How he started
Laranja started out with equipment he already owned and a good technical knowledge base. As the founder of a digital marketing agency called Social Gravity, one of his main tasks was editing videos. This meant he kept a high-powered gaming PC at hand. Gaming PCs have higher-quality graphics cards that can often be used for mining different types of crypto.
Additionally, Laranja said he took a computer hardware class in high school where his teacher would take apart PCs so that students could put them back together. Those who finished early were able to play a computer game against one another. From that class, Laranja learned about the rudimentary functions of a PC, and how to build and diagnose issues in one semester.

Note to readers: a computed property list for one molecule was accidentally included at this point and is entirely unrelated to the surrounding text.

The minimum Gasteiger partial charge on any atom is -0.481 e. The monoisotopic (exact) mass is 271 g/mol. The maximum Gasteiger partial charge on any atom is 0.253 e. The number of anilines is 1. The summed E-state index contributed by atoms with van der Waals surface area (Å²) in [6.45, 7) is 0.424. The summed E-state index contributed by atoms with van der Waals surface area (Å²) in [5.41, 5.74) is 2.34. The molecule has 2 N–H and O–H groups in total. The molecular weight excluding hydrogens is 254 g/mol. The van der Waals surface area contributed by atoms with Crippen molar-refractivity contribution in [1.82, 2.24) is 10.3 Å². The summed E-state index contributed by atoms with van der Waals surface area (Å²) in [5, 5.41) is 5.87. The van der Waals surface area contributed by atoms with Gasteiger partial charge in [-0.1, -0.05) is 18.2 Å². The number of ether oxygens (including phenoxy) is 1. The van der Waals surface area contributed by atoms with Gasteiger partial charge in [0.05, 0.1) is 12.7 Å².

Those skills would eventually help him build his mining rig. However, his first approach was to test out the water by mining a crypto called ravencoin (RVN) because it only required a software download. This meant he could use his work computer and run the software overnight when he didn’t need his desktop.
Ravencoin is a peer-to-peer blockchain based on a fork of the bitcoin code. As of Monday, RVN was trading at around $0.05.
Around the time he started, in October of 2021, RVN was one of the more profitable coins to mine after ethereum, depending on its trading price. He felt his single
He downloaded an open-source software called NB miner through Github but recalled the gains were pretty low, about $1 a day. The desktop he used only had an AMD RX 570 8GB graphics card. So he only ran that for a couple of weeks.